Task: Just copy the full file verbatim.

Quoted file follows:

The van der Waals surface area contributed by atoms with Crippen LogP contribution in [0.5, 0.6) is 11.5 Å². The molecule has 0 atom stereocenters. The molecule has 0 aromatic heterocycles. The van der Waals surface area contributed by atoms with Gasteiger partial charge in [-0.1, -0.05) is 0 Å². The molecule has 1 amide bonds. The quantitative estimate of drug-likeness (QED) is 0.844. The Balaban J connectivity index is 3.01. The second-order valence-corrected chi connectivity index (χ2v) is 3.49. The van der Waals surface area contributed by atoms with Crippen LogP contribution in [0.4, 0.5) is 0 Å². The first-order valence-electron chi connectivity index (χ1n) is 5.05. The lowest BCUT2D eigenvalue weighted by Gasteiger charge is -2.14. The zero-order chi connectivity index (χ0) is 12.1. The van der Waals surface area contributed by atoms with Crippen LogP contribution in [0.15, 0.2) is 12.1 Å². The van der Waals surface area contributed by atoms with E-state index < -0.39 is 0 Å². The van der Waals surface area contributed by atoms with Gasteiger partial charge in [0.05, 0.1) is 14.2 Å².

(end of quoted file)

The van der Waals surface area contributed by atoms with Crippen LogP contribution in [0.5, 0.6) is 11.5 Å². The molecule has 0 atom stereocenters. The molecule has 0 aromatic heterocycles. The van der Waals surface area contributed by atoms with Gasteiger partial charge in [-0.1, -0.05) is 0 Å². The molecule has 1 amide bonds. The quantitative estimate of drug-likeness (QED) is 0.844. The Balaban J connectivity index is 3.01. The second-order valence-corrected chi connectivity index (χ2v) is 3.49. The van der Waals surface area contributed by atoms with Crippen LogP contribution in [0.4, 0.5) is 0 Å². The first-order valence-electron chi connectivity index (χ1n) is 5.05. The lowest BCUT2D eigenvalue weighted by Gasteiger charge is -2.14. The zero-order chi connectivity index (χ0) is 12.1. The van der Waals surface area contributed by atoms with Crippen LogP contribution in [0.15, 0.2) is 12.1 Å². The van der Waals surface area contributed by atoms with E-state index < -0.39 is 0 Å². The van der Waals surface area contributed by atoms with Gasteiger partial charge in [0.05, 0.1) is 14.2 Å².